I loves me some Bic ball-point pens for drawing! When I’m on the go and just must draw something now I will grab anything to draw with and on. These were a nice surprise; I love how adaptable they are, especially when you control the pressure you’re using (there’s more than one darkness, folks). I don’t even use their fancy ones; I use the discount writing ones, but this brand is better than lesser-known brands that can skip and blob and ruin your doodle. Bic pens are ubiquitous and affordable choice you can get anywhere. If people can spray-paint abandoned buildings, then I can pen-draw on used pizza boxes!
Strathmore produces sketch paper with just enough tooth that it is smear-resistant. Time was that I would buy any cheap sketchpad out there, but I learned my lesson. Cheap papers smear irreparably if you try to erase; they lack tooth and can ruin some otherwise good drawings. Yes, occasionally artists do have to erase – especially if you block in some wire-frame type structure lines that later need to be removed. Not all sketch papers are made the same. Some of them just are not good, and when I find something I like, I stick to it. Strathmore isn’t quite as high-end as Canson (which is truly excellent), but it is affordable in bulk and perfectly fine for any drawing needs, and comes in a vast array of types for different media uses.
I have to say I haven’t worked much with pastels (do not confuse with colored chalk) and oil pastels (I’ve used Grumbacher a little), but they seem pretty consistent from brand to brand. I’ve used
Faber Castel Design no, now they’re called Prismacolor Nupastels and the more compressed Prang Pastello pastels; the former is firmer and seems a little easier to blend for me. I definitely recommend using them with a pastel-specific paper with a very coarse tooth for better blending capacity and durability; Canson has a great selection of pastel papers. Some of you artists out there may argue that pastels should be under the paint category instead of the drawing category, but you will not win that argument with me. It’s still a dry medium.
Occasionally I still construct models or sculptures using acrylic sheet and super glue. Sometimes working with it, it gets scratched. Novus plastic polish is fantastic for buffing small scratches out of acrylic. It comes in different viscosities for different depths of scars, and it requires some elbow grease and a little patience, but it can save your project outright.
Epoxy works best for joints needing a tiny bit of flexibility. I’ve used various super glues, because I like the wicking properties to get them into tiny cracks, as well as accelerators to get glue curing quickly, but these can become very brittle on non-porous surfaces. If your project needs to shift a little or is going to be under strain, an epoxy is often a stronger, more flexible bond. I don’t really have a brand preference on this because I’ve never run into a bad one; JB Weld, Loctite, and Gorilla all make good versions as well as others. You want the two-part type that you mix together. Don’t be intimidated; it’s really easy.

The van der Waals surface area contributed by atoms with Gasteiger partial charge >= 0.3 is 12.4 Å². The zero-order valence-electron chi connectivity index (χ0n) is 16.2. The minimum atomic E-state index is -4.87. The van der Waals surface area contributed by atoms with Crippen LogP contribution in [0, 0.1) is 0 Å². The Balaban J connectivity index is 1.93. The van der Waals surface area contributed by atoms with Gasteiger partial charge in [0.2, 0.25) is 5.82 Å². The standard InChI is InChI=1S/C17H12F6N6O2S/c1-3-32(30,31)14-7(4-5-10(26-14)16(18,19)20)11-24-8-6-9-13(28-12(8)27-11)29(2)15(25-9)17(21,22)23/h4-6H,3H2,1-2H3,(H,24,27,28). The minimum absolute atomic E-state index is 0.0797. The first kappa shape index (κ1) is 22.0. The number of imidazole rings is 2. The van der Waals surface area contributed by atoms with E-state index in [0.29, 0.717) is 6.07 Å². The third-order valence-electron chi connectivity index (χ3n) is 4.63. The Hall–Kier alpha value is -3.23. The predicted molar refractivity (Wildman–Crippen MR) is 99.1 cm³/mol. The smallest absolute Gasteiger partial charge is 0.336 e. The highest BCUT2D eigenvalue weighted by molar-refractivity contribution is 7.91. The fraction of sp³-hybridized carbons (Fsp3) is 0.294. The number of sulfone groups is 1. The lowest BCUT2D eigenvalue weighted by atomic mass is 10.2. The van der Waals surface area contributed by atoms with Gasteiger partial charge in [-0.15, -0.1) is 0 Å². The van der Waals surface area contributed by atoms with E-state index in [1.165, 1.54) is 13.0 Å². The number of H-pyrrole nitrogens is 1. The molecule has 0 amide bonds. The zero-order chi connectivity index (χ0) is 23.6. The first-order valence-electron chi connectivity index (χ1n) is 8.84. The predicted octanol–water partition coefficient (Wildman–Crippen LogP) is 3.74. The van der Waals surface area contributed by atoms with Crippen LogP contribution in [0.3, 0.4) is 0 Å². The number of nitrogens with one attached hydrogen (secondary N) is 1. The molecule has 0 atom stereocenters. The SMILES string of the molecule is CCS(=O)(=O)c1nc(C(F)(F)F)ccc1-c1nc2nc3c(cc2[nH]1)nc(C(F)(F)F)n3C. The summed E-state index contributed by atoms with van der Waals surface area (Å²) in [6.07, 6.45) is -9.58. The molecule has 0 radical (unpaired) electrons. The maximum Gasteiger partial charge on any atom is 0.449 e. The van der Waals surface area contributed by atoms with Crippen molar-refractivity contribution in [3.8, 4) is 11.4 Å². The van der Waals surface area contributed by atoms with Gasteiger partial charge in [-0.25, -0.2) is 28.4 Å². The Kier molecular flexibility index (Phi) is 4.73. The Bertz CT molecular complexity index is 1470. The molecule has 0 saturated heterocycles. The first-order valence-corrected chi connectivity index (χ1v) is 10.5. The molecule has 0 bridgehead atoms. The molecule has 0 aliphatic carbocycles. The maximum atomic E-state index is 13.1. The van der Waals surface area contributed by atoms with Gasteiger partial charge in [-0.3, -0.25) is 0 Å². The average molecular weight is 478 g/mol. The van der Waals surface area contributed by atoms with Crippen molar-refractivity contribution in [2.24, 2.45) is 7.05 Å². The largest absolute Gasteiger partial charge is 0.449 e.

When you want to mount something to a board, spray mount is the way to go. For years people used rubber cement, and I hated it going through university. It was what all our professors used when they were going to school, so it’s what they had us use. But rubber cement is terribly messy and lingeringly fumy; the built-in brush always gets messed up; it’s hard to keep the can clean enough to close and not partially dry up; it doesn’t age well; it gets stringy and goes on in blobs and is hard to apply smoothly so that it doesn’t show through with bumps. On top of that, after twenty years, the project fails completely and the rubber cement doesn’t stick any longer. Then the parts are stained with some nasty brown smearing that won’t take other adhesives to put it back together. But one professor introduced spray mount to us, and it was like a godsend. 3M Super 77 spray mount renders the old-school rubber cement “boogers” obsolete. Yes, you should have a spray booth, or point it downwind, outside, with a large disposable drop cloth or liberally spread newspapers for overspray – but it goes on smoothly, and none of my projects with this have failed. You can even carefully lift, shift and re-position the work you’re mounting at first, in case you didn’t get it aligned quite right, so that short initial flexibility in curing time is another super perk.
X-Acto is X-actly what’s needed, but Olfa kicks butt too. I’ve used X-Acto for years and love all the different blade attachments that come with them, not to mention the custom carrying case. Sometimes I do paper cutting and it’s so much more accurate than using scissors. While I was a modelmaker I had chance to use a retractable Olfa blade – the kind with the scored blade where you can use pliers to break a dull region off the end, to have a fresh new blade where you broke it off – and I loved the idea. Since it’s retractable it’s easily transportable, and since sometimes I’m doing little set-design jobs off-site, that’s important. It’s also easy and safe to store when not in use.